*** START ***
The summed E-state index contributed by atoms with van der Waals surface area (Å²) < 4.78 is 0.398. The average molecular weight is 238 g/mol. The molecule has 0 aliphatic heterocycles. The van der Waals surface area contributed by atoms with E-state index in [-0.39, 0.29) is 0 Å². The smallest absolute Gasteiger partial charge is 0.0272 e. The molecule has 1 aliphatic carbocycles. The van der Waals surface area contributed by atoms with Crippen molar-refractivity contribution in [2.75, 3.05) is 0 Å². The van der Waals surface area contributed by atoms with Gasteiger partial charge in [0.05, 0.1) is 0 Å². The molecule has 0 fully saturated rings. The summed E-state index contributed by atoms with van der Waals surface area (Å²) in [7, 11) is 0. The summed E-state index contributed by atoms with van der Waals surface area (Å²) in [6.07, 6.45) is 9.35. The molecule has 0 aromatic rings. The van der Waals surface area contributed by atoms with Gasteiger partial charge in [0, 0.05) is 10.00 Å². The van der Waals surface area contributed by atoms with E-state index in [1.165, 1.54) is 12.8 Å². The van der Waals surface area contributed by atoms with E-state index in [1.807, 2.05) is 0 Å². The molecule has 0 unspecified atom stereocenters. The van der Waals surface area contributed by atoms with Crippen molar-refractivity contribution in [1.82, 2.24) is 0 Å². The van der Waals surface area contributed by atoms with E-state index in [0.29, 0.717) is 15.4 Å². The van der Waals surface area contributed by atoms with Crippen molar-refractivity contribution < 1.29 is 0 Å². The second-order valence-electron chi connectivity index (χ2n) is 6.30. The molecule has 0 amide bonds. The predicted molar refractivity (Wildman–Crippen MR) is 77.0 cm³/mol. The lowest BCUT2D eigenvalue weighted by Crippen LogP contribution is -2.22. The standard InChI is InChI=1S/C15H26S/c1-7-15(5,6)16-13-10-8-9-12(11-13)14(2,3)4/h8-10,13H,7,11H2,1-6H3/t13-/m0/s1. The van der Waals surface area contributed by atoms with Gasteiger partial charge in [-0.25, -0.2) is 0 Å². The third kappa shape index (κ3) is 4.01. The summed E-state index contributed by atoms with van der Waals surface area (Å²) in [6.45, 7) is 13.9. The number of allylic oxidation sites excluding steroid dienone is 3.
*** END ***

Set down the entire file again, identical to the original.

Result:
The summed E-state index contributed by atoms with van der Waals surface area (Å²) < 4.78 is 0.398. The average molecular weight is 238 g/mol. The molecule has 0 aliphatic heterocycles. The van der Waals surface area contributed by atoms with E-state index in [-0.39, 0.29) is 0 Å². The smallest absolute Gasteiger partial charge is 0.0272 e. The molecule has 1 aliphatic carbocycles. The van der Waals surface area contributed by atoms with Crippen molar-refractivity contribution in [2.75, 3.05) is 0 Å². The van der Waals surface area contributed by atoms with Gasteiger partial charge in [0.05, 0.1) is 0 Å². The molecule has 0 fully saturated rings. The summed E-state index contributed by atoms with van der Waals surface area (Å²) in [7, 11) is 0. The summed E-state index contributed by atoms with van der Waals surface area (Å²) in [6.07, 6.45) is 9.35. The molecule has 0 aromatic rings. The van der Waals surface area contributed by atoms with Gasteiger partial charge in [0, 0.05) is 10.00 Å². The van der Waals surface area contributed by atoms with E-state index in [1.165, 1.54) is 12.8 Å². The van der Waals surface area contributed by atoms with E-state index in [1.807, 2.05) is 0 Å². The molecule has 0 unspecified atom stereocenters. The van der Waals surface area contributed by atoms with Crippen molar-refractivity contribution in [1.82, 2.24) is 0 Å². The van der Waals surface area contributed by atoms with E-state index in [0.29, 0.717) is 15.4 Å². The van der Waals surface area contributed by atoms with Crippen molar-refractivity contribution < 1.29 is 0 Å². The second-order valence-electron chi connectivity index (χ2n) is 6.30. The molecule has 0 amide bonds. The predicted molar refractivity (Wildman–Crippen MR) is 77.0 cm³/mol. The lowest BCUT2D eigenvalue weighted by Crippen LogP contribution is -2.22. The standard InChI is InChI=1S/C15H26S/c1-7-15(5,6)16-13-10-8-9-12(11-13)14(2,3)4/h8-10,13H,7,11H2,1-6H3/t13-/m0/s1. The van der Waals surface area contributed by atoms with Gasteiger partial charge in [-0.25, -0.2) is 0 Å². The third kappa shape index (κ3) is 4.01. The summed E-state index contributed by atoms with van der Waals surface area (Å²) in [6.45, 7) is 13.9. The number of allylic oxidation sites excluding steroid dienone is 3.